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1091 words

The legends of John le Carré

17 March 2016

Adam Sisman’s biography of the prolific writer highlights the fine line between stories and lies, writes Peter Love


Recurring themes: David Cornwell in 1965. Horst Tappe/Pix Inc/The LIFE Images Collection/Getty Images

Recurring themes: David Cornwell in 1965. Horst Tappe/Pix Inc/The LIFE Images Collection/Getty Images

John le Carré: The Biography
By Adam Sisman | Bloomsbury | $29.99

Adam Sisman and David Cornwell have contrived to give us an engrossing biography of Cornwell’s literary persona, John le Carré. Sisman, already an accomplished biographer, was referred by an earlier would-be biographer of Cornwell, whose initial scepticism was allayed by reading Sisman’s An Honourable Englishman: The Life of Hugh Trevor-Roper. They met and agreed on terms. Sisman would be given regular interviews, introductions to significant contacts, unrestricted access to the author’s voluminous archive, and comments on drafts, and Cornwell would not exercise a power of veto. This relationship between consenting wordsmiths, estimated to last four years, began well.

It was not long, however, before deception, a recurring theme in Cornwell’s life and le Carré’s novels, arose. While he was prepared to discuss his early work for MI5 at Oxford – he posed as a left-wing student and reported on his comrades – Cornwell wouldn’t talk about his time with MI6 in Europe in anything but the most general terms. When his third novel, The Spy Who Came in from the Cold, became a bestseller in 1963, the gritty verisimilitude of the story inspired direct questions, which he answered at the time with either lies or obfuscation. There, he quite plausibly took cover as a signatory to the Official Secrets Act. On other matters, large and small, Sisman often challenged Cornwell in interviews by insisting that the contemporary written record contradicted his present testimony. Here, the deception became much more interesting, both in how Sisman and Cornwell created their iteration of le Carré, and for biography more generally.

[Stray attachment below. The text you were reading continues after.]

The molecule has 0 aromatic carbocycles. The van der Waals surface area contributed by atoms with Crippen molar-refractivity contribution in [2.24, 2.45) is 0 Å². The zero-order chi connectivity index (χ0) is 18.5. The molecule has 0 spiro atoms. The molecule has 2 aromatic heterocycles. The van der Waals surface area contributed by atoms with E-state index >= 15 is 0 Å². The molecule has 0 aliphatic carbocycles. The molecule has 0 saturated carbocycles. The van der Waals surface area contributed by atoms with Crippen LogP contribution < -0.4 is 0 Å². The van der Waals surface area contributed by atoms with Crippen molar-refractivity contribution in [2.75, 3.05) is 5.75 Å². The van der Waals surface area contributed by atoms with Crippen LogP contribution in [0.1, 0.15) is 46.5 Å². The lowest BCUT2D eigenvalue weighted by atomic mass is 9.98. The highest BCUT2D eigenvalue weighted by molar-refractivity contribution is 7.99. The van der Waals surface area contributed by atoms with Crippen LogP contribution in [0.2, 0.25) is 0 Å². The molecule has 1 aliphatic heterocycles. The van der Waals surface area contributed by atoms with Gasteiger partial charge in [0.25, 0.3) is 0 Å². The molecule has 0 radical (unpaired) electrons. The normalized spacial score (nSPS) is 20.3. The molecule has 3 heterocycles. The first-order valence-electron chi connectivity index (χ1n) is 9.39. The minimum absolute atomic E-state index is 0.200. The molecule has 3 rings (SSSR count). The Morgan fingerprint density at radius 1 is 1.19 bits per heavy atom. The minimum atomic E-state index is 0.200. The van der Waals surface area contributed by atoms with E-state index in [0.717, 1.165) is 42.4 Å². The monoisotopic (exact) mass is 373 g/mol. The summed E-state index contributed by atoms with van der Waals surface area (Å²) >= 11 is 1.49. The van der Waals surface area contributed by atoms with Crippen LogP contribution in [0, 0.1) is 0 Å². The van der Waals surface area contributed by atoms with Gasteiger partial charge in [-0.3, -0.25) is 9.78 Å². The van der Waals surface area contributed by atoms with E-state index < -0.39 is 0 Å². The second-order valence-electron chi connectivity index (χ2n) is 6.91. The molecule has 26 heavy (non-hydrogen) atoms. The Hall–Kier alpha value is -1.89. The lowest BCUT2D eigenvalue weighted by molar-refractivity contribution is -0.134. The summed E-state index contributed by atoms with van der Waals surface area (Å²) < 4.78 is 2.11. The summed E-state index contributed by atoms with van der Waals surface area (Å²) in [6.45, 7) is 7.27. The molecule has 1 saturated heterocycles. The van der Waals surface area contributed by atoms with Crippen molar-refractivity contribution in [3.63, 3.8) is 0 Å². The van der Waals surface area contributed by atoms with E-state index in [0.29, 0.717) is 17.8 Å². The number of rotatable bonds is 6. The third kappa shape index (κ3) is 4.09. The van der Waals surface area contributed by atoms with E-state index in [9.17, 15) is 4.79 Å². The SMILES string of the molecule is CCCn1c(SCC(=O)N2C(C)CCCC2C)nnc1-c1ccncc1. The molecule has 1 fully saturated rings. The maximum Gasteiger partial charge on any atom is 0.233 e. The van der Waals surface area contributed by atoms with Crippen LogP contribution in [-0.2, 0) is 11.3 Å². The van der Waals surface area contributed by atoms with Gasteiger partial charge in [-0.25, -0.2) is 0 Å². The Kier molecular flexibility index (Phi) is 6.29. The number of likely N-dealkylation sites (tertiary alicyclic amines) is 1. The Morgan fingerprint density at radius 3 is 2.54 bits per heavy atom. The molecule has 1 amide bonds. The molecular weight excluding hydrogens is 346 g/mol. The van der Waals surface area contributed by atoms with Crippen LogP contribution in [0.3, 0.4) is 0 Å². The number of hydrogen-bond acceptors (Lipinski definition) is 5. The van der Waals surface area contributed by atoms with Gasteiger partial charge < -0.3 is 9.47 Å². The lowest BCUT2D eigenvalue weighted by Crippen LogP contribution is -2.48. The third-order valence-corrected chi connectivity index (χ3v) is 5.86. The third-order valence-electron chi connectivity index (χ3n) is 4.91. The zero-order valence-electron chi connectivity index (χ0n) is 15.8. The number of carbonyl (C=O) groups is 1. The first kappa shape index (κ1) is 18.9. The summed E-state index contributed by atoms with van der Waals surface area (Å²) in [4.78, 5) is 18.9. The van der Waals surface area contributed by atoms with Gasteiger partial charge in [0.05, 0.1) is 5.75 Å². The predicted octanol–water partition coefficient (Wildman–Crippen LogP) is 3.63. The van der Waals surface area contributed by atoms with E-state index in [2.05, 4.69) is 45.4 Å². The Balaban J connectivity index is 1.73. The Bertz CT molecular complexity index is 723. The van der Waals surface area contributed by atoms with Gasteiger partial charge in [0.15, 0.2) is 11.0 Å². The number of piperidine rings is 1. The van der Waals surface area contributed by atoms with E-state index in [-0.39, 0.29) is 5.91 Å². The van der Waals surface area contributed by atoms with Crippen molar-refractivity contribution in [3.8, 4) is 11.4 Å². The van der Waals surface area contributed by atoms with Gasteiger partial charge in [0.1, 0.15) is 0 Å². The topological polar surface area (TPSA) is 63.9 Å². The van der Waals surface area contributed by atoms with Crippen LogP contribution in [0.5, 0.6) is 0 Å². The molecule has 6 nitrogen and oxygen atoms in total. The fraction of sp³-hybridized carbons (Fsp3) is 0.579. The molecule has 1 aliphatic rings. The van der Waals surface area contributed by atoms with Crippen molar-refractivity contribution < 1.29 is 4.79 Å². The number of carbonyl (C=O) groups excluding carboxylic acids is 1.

The discrepancies were not so much lies as stories – “legends,” in the language of “tradecraft” – that had been part of how Cornwell had rounded off the rough edges of experience and the imperfections of memory to fit narratives of his public and private lives. The interplay between biographer and subject in this case presents a fascinating study of the role of narrative in creating personal identity and the epistemological limits of biography.

If David Cornwell were to make his living, both as spy and novelist, by lying, he had an exemplar of the dark art of duplicity in his father, Ronnie Cornwell. Charming conman, Lothario, fraudster; he often involved his sons directly in his chicanery and embarrassed them with his repeated failure to pay school fees and the very public humiliation of his bankruptcy and imprisonment. David’s mother had left the family when he was five, consigning him and his brother to the erratic care of this ebulliently amoral parent, and in David’s case to “sixteen hugless years.” Although le Carré’s A Perfect Spy explored the later stages of this relationship in fictional form, Sisman has given us a chillingly detailed account of how all this compromised Cornwell’s capacity to find and express love well into his adult years. Right up until his death, Ronnie continued to impose on David, mostly at inopportune times.